High volume machining of complex precision parts poses many challenges. Standard CNC lathe and milling operations can result in high cycle times and labor costs and may not meet precision tolerances. Use of newer Swiss style machines allows operators to process all sides of the part in one operation, significantly lowering costs. These Swiss style machines are very compact compared to standard lathes; less time wasted going from tool to tool can also result in faster cycle times.
Finding the right partner for large or complex precision machining projects can be challenging. Many precision machining shops are either priced too high, have long lead times, only cover part of the process, or lack the capabilities to scale up for mass production.
Ultimately, you need a partner that can do it all, from initial prototype to large-scale production. This is especially important for projects that require multiple machine types or parts.
Material handling, as a manufacturing term, encompasses a wide range of processes. It touches everything from machine tending and packaging to machine tending, press tending, picking, packing and palletizing. It is essential to the world’s supply chain capabilities and, therefore, a prime opportunity for integrating automation. As global realities, competitive pressures and consumer demands continue to shape (and reshape) the manufacturing landscape, automated material handling solutions become smarter and more advantageous than ever.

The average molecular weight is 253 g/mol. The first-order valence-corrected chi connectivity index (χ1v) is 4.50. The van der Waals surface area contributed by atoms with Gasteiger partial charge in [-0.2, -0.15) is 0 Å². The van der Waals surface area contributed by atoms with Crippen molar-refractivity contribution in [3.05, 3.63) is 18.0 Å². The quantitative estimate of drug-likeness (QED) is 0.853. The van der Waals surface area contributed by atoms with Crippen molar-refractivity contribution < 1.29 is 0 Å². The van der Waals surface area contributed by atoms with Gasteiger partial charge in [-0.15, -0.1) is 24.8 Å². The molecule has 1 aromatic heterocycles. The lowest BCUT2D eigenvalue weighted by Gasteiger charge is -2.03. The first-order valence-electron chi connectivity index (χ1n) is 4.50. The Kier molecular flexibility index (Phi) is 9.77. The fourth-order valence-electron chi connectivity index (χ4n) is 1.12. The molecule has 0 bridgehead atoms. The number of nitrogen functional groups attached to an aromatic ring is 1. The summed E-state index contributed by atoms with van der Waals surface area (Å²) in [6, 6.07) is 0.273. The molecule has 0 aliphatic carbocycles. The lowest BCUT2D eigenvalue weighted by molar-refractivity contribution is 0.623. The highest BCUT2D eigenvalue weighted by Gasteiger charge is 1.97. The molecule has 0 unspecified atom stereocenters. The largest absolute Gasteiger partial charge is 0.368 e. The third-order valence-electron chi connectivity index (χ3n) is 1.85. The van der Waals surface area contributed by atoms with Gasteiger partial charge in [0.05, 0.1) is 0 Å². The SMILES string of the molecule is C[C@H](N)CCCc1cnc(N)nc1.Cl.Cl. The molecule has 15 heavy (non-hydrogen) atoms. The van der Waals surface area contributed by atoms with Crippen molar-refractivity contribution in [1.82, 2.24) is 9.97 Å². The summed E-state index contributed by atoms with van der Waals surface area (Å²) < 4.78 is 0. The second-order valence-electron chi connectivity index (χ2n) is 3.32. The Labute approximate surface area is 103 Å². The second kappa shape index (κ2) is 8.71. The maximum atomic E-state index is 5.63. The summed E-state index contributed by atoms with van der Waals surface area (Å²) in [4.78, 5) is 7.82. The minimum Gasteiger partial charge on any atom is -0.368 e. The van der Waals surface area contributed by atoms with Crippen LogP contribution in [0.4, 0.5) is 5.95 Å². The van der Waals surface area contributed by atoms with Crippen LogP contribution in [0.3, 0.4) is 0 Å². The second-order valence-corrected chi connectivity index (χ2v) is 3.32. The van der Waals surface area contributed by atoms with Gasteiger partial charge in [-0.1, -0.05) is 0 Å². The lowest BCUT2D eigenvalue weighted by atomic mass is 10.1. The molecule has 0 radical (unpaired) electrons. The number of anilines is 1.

As executives increasingly comprehend the business value inherent in automated solutions for manufacturing, distribution and other related operations, it becomes clearer that automation is more of a “must-have” than a “nice-to-have” for profitability. Just because executives put forth the investment and effort to integrate manufacturing automation, that doesn’t mean they always do so strategically—even though the strategy piece can actually mean the difference between a successful automation implementation and one that fails to align with the company’s core business goals.
Automation has been a staple in various factory settings for decades. And since the beginnings of industrial automation, there’s been a major shift in both technology and affordability.
But for some manufacturing executives, there remains a perception that the expense and risk of implementing automation is simply too much to be practical or worthwhile. The problem with this assumption is that it fails to acknowledge the immense profitability an investment in automation reaps for businesses of many types and sizes.
Technology is everywhere. When it comes to staples in your life like your smartphone, your TV, or your car computer, the tangible gains are obvious and immediate. When you’re talking about the business of manufacturing, however, there’s likely to be more ambiguity about whether technology is worthwhile. In other words, what can it actually do for the company’s bottom line?